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  • FSOC: Regulators Making Progress Toward Financial Stability; Dangers Loom

    June 23, 2016 by Frank Klimko

    WASHINGTON – Regulators have made significant progress in improving financial resiliency and reducing economically risky business practices that led to the U.S. financial meltdown eight years ago, according to a new report by the Financial Stability Oversight Council.

    “Financial regulatory reforms and a strengthening of market discipline since the global financial crisis have made the U.S. financial system more resilient, as vulnerabilities remained moderate,” the report said.

    Despite the gains, dangers still exist and federal regulators, their state counterparts, and financial services companies must remain vigilant, according to the FSOC’s 2016 Annual Report. The council — made up of the country’s top federal financial system regulators — unanimously approved the report June 21.

    “U.S. markets and financial institutions are constantly evolving,” Treasury Secretary Jacob Lew said at the meeting, “and we must remain alert and responsive to new challenges in order to maintain the safety, soundness and resiliency of our financial system.”

    Much of the report focused on the potential risks generated by the banking sector of the financial system, referencing the insurance industry in just a few sections.

    That bank-centric focus is probably appropriate for the FSOC in general, Adam Kerns, American Insurance Association assistant general counsel, told Best’s News Service

    “I generally think it’s focused mostly on the banking sector,” Kerns said. “That reinforces our point that the insurance industry is inherently not risky.”

    “We are not a source of systemic risk,” Kerns said. “Insurance companies provide stability in the market.”

    Jimi Grande, senior vice president of federal and political affairs, National Association of Mutual Insurance Companies, agreed.

    “The FSOC’s annual report is focused almost entirely on other aspects of the financial services industry, further supporting NAMIC’s message since the writing of the Dodd-Frank act that insurance, particularly traditional property/casualty insurance, simply does not pose a systemic risk to the economy,” Grande said.

    The report did note the insurance sector continues to struggle with the low-yield environment, which has led some carriers into lower credit quality asset investments and less-liquid portfolios that could pose threats to their financial strength.

    The FSOC made a similar warning in the 2015 annual report, which warned against insurers taking on incremental risk by extending the durations of their portfolios (Best’s News Service, June 12, 2015).

    FSOC issued the same warning with additional urgency this year, noting global long-term interest rates have continued to fall. The FSOC’s annual reports are designed to set priorities for the next year and assess the current state of the financial industry, including the insurance market.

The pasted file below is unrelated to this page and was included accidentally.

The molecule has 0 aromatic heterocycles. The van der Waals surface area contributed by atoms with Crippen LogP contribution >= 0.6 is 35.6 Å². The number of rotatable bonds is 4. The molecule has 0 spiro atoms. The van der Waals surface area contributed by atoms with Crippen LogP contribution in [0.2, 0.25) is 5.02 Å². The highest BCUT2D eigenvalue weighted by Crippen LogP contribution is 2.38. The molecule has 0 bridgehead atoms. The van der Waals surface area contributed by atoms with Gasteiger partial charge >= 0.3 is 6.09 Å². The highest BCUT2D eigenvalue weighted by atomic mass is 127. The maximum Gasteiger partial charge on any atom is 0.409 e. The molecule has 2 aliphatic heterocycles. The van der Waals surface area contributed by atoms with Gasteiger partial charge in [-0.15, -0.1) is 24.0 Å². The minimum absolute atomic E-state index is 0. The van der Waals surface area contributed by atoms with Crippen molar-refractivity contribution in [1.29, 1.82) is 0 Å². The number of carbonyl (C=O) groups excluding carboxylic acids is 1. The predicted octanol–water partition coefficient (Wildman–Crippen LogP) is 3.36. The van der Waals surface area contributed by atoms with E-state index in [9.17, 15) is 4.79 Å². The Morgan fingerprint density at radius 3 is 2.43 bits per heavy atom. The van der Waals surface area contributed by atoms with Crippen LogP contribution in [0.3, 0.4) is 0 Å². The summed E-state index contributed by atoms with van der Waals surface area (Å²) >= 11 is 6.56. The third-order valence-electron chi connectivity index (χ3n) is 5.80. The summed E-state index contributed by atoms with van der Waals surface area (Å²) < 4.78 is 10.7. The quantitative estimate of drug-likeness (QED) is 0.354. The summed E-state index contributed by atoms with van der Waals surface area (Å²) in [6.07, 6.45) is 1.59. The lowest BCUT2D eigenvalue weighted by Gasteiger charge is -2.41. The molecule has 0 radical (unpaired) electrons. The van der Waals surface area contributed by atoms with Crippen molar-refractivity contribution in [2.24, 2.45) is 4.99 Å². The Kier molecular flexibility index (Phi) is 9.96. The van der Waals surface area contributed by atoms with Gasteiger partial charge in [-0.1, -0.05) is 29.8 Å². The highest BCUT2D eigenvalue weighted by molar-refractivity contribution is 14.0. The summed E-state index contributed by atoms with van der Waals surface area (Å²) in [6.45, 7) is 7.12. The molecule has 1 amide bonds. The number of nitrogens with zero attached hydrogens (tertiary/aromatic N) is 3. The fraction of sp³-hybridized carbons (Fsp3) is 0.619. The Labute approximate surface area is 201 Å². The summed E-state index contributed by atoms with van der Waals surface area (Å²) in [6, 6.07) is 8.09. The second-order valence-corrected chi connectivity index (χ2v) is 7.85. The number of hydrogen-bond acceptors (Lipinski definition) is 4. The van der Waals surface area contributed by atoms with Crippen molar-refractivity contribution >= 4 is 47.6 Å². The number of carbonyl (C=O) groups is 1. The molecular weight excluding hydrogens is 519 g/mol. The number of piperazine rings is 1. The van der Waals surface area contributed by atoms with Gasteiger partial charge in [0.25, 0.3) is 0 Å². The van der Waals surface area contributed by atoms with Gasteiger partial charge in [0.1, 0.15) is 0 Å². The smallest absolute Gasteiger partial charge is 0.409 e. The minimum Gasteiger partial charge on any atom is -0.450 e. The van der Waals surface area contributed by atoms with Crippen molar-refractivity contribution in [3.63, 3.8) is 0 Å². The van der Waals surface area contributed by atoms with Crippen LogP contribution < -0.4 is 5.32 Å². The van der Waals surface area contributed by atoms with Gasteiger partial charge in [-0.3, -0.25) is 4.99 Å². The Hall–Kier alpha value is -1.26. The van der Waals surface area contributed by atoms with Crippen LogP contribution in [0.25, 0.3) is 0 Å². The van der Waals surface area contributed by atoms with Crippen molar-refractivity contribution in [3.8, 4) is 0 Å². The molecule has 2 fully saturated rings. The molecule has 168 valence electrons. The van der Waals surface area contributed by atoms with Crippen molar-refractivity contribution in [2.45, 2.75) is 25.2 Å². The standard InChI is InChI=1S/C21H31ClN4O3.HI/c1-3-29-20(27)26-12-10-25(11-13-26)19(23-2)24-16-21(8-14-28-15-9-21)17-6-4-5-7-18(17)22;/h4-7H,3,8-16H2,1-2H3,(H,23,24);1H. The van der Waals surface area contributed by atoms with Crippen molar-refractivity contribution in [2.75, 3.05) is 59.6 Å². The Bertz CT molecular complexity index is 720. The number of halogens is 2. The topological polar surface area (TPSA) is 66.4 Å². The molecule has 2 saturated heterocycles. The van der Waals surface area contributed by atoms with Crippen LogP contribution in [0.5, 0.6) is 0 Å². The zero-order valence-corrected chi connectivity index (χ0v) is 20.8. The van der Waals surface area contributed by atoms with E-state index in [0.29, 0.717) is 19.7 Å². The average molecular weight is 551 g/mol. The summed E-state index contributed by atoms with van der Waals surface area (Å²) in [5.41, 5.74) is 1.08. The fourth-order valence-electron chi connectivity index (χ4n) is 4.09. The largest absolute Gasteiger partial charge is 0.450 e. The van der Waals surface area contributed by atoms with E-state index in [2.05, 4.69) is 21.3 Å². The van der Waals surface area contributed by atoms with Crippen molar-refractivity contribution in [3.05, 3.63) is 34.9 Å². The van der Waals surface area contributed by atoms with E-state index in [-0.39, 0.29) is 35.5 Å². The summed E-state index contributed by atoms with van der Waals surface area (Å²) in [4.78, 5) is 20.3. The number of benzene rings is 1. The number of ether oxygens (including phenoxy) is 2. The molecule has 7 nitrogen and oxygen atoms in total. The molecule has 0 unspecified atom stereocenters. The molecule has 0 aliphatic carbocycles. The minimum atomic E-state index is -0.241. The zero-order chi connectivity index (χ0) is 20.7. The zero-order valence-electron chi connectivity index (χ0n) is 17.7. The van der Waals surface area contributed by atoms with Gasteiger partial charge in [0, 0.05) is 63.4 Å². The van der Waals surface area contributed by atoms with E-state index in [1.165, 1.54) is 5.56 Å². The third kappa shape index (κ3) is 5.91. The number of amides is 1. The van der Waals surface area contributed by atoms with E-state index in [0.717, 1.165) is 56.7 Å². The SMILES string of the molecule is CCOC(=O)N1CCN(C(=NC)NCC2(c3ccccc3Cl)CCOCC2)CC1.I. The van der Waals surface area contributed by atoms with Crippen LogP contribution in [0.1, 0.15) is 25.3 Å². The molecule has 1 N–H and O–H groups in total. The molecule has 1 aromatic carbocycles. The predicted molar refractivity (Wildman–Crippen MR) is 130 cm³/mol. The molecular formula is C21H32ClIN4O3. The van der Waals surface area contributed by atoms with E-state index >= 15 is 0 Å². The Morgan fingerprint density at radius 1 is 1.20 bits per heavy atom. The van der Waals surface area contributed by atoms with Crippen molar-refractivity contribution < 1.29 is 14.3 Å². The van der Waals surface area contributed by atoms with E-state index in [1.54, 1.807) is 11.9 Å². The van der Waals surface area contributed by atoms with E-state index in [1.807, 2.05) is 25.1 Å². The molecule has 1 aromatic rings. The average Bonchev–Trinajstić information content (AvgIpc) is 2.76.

In general, the insurance industry suffered some headwinds last year, according to the report. Profitability, as measured by net income in 2015, was $58.3 billion in the property/casualty sector and $40.2 billion in the life insurance sector, resulting in total industry profits of $98.5 billion, the report said. Overall profitability dropped by 4.37% from 2014 ($103 billion) with the P/C sector experiencing a loss of 10.3% from the 2014 level of $65 billion. Conversely, life insurers notched a 5.79% hike from the 2014 level of $38 billion.

    The property/casualty losses were largely driven by incurred losses that overwhelmed the premium growth the sector recorded last year, the report said. Life insurers reported a slight decrease in premiums, but lower reserve increases last year provided for the hike in net profits, the report said.

    Despite last year’s results, the P/C sector remains healthy, Dave Snyder, Property Casualty Insurers Association of America vice president, international policy, told Best’s News Service.

    “The (P/C) industry is financially strong and competitive in a regulatory system that puts a high premium on consumer protections,” Snyder said. “It achieves, generally speaking, a very effective and beneficial balance.”

    Snyder noted the report did not recommend additional insurance regulations.

    “There is nothing in the report to suggest that we need any dramatic change or that we need more regulation,” Snyder said. “It identified a number of issues that companies are aware of and working with regulators.”

    The report also addressed the council’s biggest setback so far, the federal court ruling that rescinded the systemically important financial institution designation for MetLife Inc. The government has appealed to overturn the ruling (Best’s News Service, June 17, 2016).

    The council continues to vigorously evaluate potential SIFI candidates and has not slowed down in the aftermath of the court ruling, FSOC officials said at a background briefing prior to the release of the document. Since its inception, the council has designated four nonbanks as SIFIs and has rejected the designation for five others. FSOC officials would not say if any nonbanks were in the SIFI pipeline or if the council was re-evaluating its SIFI exit ramp.

    (By Frank Klimko, Washington correspondent, BestWeek: Frank.Klimko@ambest.com)

    Originally Posted at AM Best on June 22, 2016 by Frank Klimko.

    Categories: Industry Articles
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